process but does not provide an opportunity for children to practice.
The teacher or child explicitly
models behaviors, thinking processes, or procedures that children then
practice OR the teacher or child provides a model of a finished product that
children use for inspiration.
The teacher or child explicitly
models behaviors, thinking processes, or procedures that children then
practice AND the teacher instructs children while they practice or create their own products.
The teacher or child explicitly models behaviors, thinking processes, or procedures that children then practice AND the teacher assists children while they practice or create their own products. The teacher or child explicitly models behaviors, thinking processes, or procedures
that children then practice AND the teacher or child provides examples that children use for inspiration that show the step by step process or final product AND the teacher assists or facilitates peer-assistance while they
practice or create their own products.

Standard

Not Observed (0)

Emerging (1)

Developing (2)

Advancing (3)

Enacting (4)

Exemplary (5)

Child Directed Activity Not observed The teacher designs an activity and allows children to have choice within that activity. The teacher designs activity
centers and allows children to choose from among them.
The teacher designs activity centers and allows children to choose from among them AND the teacher engages in an activity with the children. The teacher encourages children to generate their own ideas or creations within the activity AND assists with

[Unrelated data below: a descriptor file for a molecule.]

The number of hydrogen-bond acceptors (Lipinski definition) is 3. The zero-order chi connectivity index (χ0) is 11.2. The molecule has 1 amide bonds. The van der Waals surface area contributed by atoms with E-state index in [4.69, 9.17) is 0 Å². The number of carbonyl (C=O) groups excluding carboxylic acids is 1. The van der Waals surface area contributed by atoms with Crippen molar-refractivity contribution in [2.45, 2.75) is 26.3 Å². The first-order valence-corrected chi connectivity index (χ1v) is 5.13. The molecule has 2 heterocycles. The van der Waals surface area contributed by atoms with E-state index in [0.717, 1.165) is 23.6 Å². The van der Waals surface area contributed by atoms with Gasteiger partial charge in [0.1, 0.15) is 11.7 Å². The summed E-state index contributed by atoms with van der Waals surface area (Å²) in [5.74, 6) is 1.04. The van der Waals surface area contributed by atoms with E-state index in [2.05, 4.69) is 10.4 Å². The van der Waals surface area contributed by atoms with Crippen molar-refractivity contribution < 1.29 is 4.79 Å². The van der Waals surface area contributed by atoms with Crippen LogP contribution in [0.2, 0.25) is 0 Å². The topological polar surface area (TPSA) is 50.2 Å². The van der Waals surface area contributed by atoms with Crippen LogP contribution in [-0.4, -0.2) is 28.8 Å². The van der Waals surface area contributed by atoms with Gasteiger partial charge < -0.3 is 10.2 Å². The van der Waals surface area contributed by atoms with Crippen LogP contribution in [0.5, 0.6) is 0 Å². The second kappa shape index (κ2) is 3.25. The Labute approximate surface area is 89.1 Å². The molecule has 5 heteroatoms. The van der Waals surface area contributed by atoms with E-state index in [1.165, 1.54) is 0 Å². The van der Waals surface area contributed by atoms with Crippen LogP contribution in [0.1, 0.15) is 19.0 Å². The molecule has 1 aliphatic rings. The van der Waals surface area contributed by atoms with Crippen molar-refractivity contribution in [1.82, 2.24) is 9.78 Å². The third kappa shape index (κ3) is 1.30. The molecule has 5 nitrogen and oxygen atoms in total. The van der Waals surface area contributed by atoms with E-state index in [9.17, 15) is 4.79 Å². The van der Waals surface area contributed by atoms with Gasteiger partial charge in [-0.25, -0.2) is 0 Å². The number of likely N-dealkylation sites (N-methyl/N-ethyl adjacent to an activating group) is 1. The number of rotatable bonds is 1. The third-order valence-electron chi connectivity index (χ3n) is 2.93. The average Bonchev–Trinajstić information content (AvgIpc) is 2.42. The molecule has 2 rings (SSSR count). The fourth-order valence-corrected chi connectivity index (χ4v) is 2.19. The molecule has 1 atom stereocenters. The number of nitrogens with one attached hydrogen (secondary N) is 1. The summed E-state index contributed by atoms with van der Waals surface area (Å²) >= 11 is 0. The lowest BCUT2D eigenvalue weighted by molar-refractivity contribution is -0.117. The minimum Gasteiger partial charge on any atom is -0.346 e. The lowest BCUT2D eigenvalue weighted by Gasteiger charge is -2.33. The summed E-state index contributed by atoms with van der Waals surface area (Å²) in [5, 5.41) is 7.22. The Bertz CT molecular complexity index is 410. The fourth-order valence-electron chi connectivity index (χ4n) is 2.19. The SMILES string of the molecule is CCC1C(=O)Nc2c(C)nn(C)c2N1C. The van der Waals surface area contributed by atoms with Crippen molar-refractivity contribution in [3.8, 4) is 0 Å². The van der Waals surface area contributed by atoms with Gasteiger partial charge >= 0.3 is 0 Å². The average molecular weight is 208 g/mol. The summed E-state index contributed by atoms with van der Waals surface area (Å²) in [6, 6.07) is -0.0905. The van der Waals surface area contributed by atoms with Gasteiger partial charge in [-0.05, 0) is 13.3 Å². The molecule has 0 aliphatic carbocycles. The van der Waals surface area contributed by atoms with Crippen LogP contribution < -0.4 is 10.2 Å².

further development or expansion of the activity.
The teacher engages children in an activity generated by children’s own ideas or creations AND assists with further development or expansion of the activity.

Glossary of Terms


Goal: In an Instructional Conversation, the goal is the development of thematic or conceptual understanding.

Assistance: Assistance is a two part process in which the teacher first assesses children’s knowledge and skills, then responsively assists development. Types of assistance may include: (a) Modeling — Providing a demonstration; (b) Feeding Back — Providing information about children’s performances as compared with a standard; (c) Contingency Management: — Providing rewards or punishments contingent on children’s performance; (d) Questioning — Providing questions that guide children to advance their understanding; (e) Instructions — Providing clear verbal directions for performance; (f) Cognitive Structuring — Providing explanations or rules for proceeding; or (g) Task Structuring — Providing assistance by segmenting or sequencing portions of the task.

Collaboration: Joint activity that results in shared ownership, authorship, use, or responsibility for a product. It can also include division of labor for coordinated sub-sections. However, mere turn taking does not constitute division of labor and, to be considered collaboration, an activity must include interaction between participants. Coordinated activities such as morning calendar, round robin reading, choral responses or calisthenics are rated at the Emerging level for JPA.